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Mike A Eyslee Feb 20
Every morning a beaming carmine penetrates my brain
unbeknownst to their perilous call
a smiling bird and a white heal all.

Violates me at my eyes
from green chasing lies
from wicked placed disguise.

Pencils of light at three trips
Here's the stalker of stalkers that haunt my pre dream routine.

Every evening a lustrous crimson punctures my lungs
unbeknownst to their unsafe swath
a quiet bird and a paper moth.

Vexes me at my eyes
from yellow following lies
from haughty placed disguise.

Pencils of light at three trips
Here's the lurker of lurkers that submerge my pre dream routine.

Every night a hazy velvet pierces my heart
unbeknownst to their loving provider
a dead bird and a snow drop spider.

Visits me at my eyes
from red moving lies
from stoic placed disguise.

Pencils of light at three trips
the finest sliver of silence you can imagine.
inspired by "All in green went my love riding" by e e cummings for the structure and "Design" by Robert Frost as evident by the allusions.
Mike A Eyslee Jan 31
Since feeling is first, and syntax is lies,
To enscribe you, my darling little jay,
I would have to ask, "Is there any way?"
Not of mimsy guise and anything-dyes,

But of nоnce-nonsense and everything-sighs,
Keep these thoughts pastiche on a wayward bay,
And perhaps leave them, removed on display,
Entirely altogether?

You are this fool's  ". . ."
". . ." as  '. . .' but  ". . ."
Lea ve me ". . ." on, a . . .

A skip!         for,
". . .   &      . . ."    "can"t; f o r get
(love ". . .") and you,
". . ."
inspired by some cummings (as evident by the spacing and the obvious allusion to his work, "since feeling is first"). also, "Jabberwocky" for the nоnce word. sonnets are annoying to write.
Fallert May 2018
While crying in the moonlight,
The tears of icy cold.
Snow fallen lies surround me,
Trading rice for dirtied gold.

They know I have a weakness,
Achilles’ tendons found.
Fighting in my own Antietam,
Ignore the bloodied ground.

As one things ends another comes,
Start as I end another shift.
Feel so small in your surroundings,
Mammoths in the continental drift.

Buried in the secrets,
Not everybody knows.
Climbing Mount Everest in the winter,
Snow shoots back just as it goes.

Grasping hands I always miss,
Warming fingers turning blue.
True, I could not help me,
But I won’t make the same mistake with you.
Dana Skorvankova Nov 2017
Each night is good for reliving
the inside wrath over again
just as each day is good for
dying without pain

I'd look for it at all the same old places
but again, I've got stars in my sight.
FIRST words always come so fast and easy, but they're the last ones that make all the difference.
serpentinium May 2016
why was rome
built on bones?
hundreds of dead
caught by arrows or
blind cuts of steel
crowd the rivers,
the roads, the very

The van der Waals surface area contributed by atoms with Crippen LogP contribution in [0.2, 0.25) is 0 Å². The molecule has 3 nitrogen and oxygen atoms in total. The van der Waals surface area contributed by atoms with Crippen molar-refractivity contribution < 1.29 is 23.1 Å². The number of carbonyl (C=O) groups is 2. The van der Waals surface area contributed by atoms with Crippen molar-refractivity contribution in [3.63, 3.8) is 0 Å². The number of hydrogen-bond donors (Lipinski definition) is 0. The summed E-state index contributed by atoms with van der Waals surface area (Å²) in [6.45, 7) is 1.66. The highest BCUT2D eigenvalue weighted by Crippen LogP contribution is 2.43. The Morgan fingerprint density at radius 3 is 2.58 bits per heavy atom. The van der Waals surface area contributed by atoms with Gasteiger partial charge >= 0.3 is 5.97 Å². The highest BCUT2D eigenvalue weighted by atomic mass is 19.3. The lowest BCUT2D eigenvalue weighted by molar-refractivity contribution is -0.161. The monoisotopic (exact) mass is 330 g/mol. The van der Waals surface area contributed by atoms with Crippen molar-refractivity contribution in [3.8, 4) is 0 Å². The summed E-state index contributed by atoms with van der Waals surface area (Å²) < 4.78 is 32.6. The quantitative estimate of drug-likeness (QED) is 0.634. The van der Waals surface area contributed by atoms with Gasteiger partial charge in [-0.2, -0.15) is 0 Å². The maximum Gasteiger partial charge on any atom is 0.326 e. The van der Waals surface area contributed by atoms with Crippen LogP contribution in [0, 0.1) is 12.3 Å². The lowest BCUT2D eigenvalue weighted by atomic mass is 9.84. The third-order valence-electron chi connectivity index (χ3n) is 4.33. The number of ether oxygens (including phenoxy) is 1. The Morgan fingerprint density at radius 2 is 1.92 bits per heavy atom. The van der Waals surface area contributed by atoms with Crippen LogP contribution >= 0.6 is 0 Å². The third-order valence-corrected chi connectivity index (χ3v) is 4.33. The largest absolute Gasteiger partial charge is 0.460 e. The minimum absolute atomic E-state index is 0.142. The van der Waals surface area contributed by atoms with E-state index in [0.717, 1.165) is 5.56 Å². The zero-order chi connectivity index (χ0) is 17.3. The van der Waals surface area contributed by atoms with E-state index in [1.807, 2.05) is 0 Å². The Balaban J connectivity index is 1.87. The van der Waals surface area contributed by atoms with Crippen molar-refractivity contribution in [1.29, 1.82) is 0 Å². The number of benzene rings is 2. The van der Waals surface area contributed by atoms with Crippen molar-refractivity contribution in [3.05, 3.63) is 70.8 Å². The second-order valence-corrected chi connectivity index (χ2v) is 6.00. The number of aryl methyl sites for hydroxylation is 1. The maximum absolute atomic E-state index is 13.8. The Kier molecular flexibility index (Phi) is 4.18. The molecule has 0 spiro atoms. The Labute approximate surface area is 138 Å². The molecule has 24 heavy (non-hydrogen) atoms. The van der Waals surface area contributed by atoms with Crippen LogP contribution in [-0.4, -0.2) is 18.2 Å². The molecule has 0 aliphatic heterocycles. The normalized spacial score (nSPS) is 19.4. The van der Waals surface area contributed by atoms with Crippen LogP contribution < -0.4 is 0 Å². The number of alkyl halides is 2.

air and it is so so hard
to breathe–
every corner is a reminder
of public executions, outdoor
gallows, diving into shallow seas,
exsanguination in the roads till
red rivulets made new paths in
tempered cobblestone;
caesar was not the first man to
bring about pax *** bellum
to train armies to battle their own
hearts and find nothing there at all–
caesar falls,
rei republica falls,
rome falls
.
.
the dead do not become lazarus
i listened to an audiobook detailing julius caesar's life
serpentinium May 2016
it is often in the face
of adversity that people
flourish, pushing past
cement and brick to bloom

or so you are told–
the lion you find is not
filled with honey,
and only sand scrapes your tongue

its ribs do not yield at your touch,
they do not fall apart
in ivory waves as you
crawl into its thoracic cavity

no, it is but a decaying relic of god;
a carcass left in the dirt
and you can’t help but wonder
how such a thing ever roared

you are no samson, but you
let your hair grow out anyway
and hope to coax strength
from the maw of the forgotten beast
On a foggy dark London day
Strode Mr Prufrock, Alfred J.
He made many an allusion
About ****** confusion
Now he’s dead like Phlebas…ok?
Similar to Wendy Cope's Waste Land limericks.
Keats may’ve died of consumption
And Dante in his personal hell
But no one ever died of a broken heart
Or so I’ve heard them tell

Shakespeare’s mortal coil had shuffled
And Byron could a-rove no more
But no one ever died of a broken heart
Of that much they are sure

All of Auden’s clocks had stopped
Dickinson felt death in her brain
But no one ever died of a broken heart
Though it’s heavy as a ball and chain

Blake had entered Jerusalem
For Carroll, Wonderland beckoned
But no one ever died of a broken heart
Yet I wish I could any second

Miss Rossetti’s winter was bleak
Thomas raged into that good night
But no one ever died of a broken heart
At least not without a good fight
I've left it quite vague but I intended the final line to read as a triumph over pain rather than a surrender to it.

— The End —